Cocaine Godmother: Biopic Starring Catherine Zeta-Jones as Griselda Blanco

Griselda Blanco, known as La Madrinathe Black Widow, the Cocaine Godmother and the Queen of Narco-Trafficking, was a Colombian drug lord of the Medellín Cartel and a pioneer in the Miami-based cocaine drug trade and underworld in the 1970s and 1980s.  She was responsible for hundreds of murders while transporting cocaine from Colombia to New York, Miami and California.

On February 20, 1985, Blanco was arrested by DEA agents in her home and held without bail. After trial, she was sentenced to more than a decade in prison but continued to run her cocaine business from behind bars. Upon release, Blanco was deported to Medellin, Colombia. On September 3, 2012, she was shot in the head and killed by a motorcyclist outside a butcher shop.

Wishing to Play Griselda for Years

Catherine Zeta-Jones: I have been wanting to play Griselda Blanco for over three years, in fact, since I first saw the documentary “Cocaine Cowboys,” which she’s not featured in physically, because she was deceased when that was in production.  But I found that these men, some of them still in jail, all talked about La Madrina, this woman, the godmother.  And they both feared her and revered her. And I was thinking, “My god, what do I know about this woman, in a very dark, dangerous man’s world, who had so much power.

Best Four Weeks of My Life

CZJ: When you find a story like this that has never been done, I just went all out for it. It wasn’t until I sat down with Tanya Lopez at Lifetime A&E, and she said, ‘Are you still obsessed with Griselda Blanco?’  And I went, ‘Yeah.’  And she said, ‘I have a script.’  And I went, ‘You are kidding me?’  And it seemed like, the next minute, I was shooting it, and it turned out to be the best four weeks of my life.

Possessing Power

CZJ: When you look at someone like Griselda, it’s everything in the extreme.  She’s a woman of amazing power in a very dark world, where it was very male dominated, very bad-ass male dominated, scary, and she held supreme for many years.  And there’s so much about her that I do not morally agree with at all.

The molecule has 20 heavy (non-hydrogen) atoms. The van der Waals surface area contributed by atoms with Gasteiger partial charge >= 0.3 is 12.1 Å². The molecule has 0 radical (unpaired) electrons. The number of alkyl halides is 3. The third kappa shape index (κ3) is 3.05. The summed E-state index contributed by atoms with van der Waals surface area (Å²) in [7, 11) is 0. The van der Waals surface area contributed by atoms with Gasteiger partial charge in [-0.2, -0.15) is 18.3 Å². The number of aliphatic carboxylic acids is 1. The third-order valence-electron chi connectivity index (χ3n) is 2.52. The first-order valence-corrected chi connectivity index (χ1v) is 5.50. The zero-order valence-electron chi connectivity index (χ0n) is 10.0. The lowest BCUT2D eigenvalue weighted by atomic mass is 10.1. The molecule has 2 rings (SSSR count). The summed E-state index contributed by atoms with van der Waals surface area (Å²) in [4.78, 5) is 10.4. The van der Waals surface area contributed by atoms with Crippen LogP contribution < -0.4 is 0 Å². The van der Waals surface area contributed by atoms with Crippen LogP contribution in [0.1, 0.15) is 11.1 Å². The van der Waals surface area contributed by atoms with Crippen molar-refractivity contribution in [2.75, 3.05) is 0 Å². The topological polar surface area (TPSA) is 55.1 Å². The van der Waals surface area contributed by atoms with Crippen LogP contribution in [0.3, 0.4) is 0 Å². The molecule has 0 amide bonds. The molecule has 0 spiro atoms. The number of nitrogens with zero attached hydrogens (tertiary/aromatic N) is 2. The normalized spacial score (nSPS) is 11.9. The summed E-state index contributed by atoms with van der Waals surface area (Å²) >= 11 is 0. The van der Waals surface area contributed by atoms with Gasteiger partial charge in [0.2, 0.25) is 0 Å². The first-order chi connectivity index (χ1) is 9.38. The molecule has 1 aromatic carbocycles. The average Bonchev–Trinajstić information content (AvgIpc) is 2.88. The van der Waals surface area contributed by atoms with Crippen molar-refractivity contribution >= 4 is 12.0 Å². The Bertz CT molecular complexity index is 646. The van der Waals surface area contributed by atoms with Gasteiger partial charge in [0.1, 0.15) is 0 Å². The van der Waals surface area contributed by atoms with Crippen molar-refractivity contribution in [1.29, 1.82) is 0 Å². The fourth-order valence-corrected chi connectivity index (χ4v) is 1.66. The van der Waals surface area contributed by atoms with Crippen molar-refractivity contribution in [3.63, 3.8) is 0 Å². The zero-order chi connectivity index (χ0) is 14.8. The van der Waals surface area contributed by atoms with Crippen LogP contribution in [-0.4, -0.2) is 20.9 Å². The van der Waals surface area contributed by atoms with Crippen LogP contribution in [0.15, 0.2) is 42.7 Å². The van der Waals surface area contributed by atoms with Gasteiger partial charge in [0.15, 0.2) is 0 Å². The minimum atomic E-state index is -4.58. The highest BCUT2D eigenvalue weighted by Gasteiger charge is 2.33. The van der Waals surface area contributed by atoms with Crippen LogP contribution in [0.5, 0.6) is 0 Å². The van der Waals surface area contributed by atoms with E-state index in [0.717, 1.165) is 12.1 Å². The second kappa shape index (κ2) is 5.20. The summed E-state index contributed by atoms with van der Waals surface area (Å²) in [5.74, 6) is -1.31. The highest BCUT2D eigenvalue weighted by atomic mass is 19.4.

I’m Nothing Like Her

CZJ: As an actor, one would always get questions about so, what is a part of you that would bring to this character, because that is what we do and we try to find something that is completely you rooted which you can use.  And with Griselda, there was nothing, nothing.  I didn’t want to kind of sugar-coat her, I didn’t want to make her nice, or make my audience on Lifetime next Saturday night kind of feel for her because as an actor I relished in the fact that she was none of those things.  And so to throw yourself into a character like that and get under the skin of her and not do a caricature of her, was really a reminder of why I wanted to be in this business, why after all these years of being professional since I was nine years old, it instilled in me the joy of acting, of being somebody who you genuinely are not. On a power level, I think power is many, many things, I mean, there are so many clichés of what power is.  For me personally, it’s a sense of well being, of being able to be standing,  like the way a tennis player stands on the baseline, and that ball can go in any direction, and you are always able to go for it.  And power is a strength for me and it’s not something to be abused and so I differ greatly with Griselda.  I think she gained her power from many different ways.

Product of Madellin

CZJ: The obvious choice was that she became who she became because she was born in the slums of Medellin, she came from nothing, she had a bad life, she was abused, she was all those things negative that we try to justify what made her the woman she became.  And there are many women, not men, from Medellin, at that time, and it wasn’t Medellin that we know and love today, it was bad back then.  Unfortunately they were victims of many of the same things that Griselda was, but they never turned into Griselda.

Addictive Personality

CZJ: When she began using it, that was the beginning of the end of her downfall. But the fact that she had that addictive personality, that she would never be able to sustain any sense of normality, enough was never enough and power was never powerful enough.  Her feeling of control was never enough.  And so that I think comes down to the rudimental fact that an addict has that quality.  I get excited that I got to play someone like her.  She has been with me for so many years, over four years I tried to get this story off the ground and get to play her.  Now I am able to kind of let her go because I was a little bit consumed by her for a long time.

Challenging Role:

CZJ: It’s always interesting to play strength and weakness at the same time. I always like to just find the alternative, play someone like Griselda, who is really the polar opposite morally of everything I believe or try to live in a life or instill in my children.  She had power and strength, and I do admire that in her.

Playing Her as She Was

CZJ: I applaud my colleagues at Lifetime and my director, Guillermo Navarro. I was adamant that I didn’t want to put her into the cookie cutter that meant, oh, she wasn’t that bad. Oh, she only did it for her kids. Or trying to justify why Griselda became Griselda or was for so many years, in a man’s world, running the show, doing despicable things. She came from Medellín back then, which is a really bad place. But there’s hundreds and hundreds and hundreds of thousands of men and women who came from Medellín, who came from the same background as Griselda but didn’t turn out like Griselda.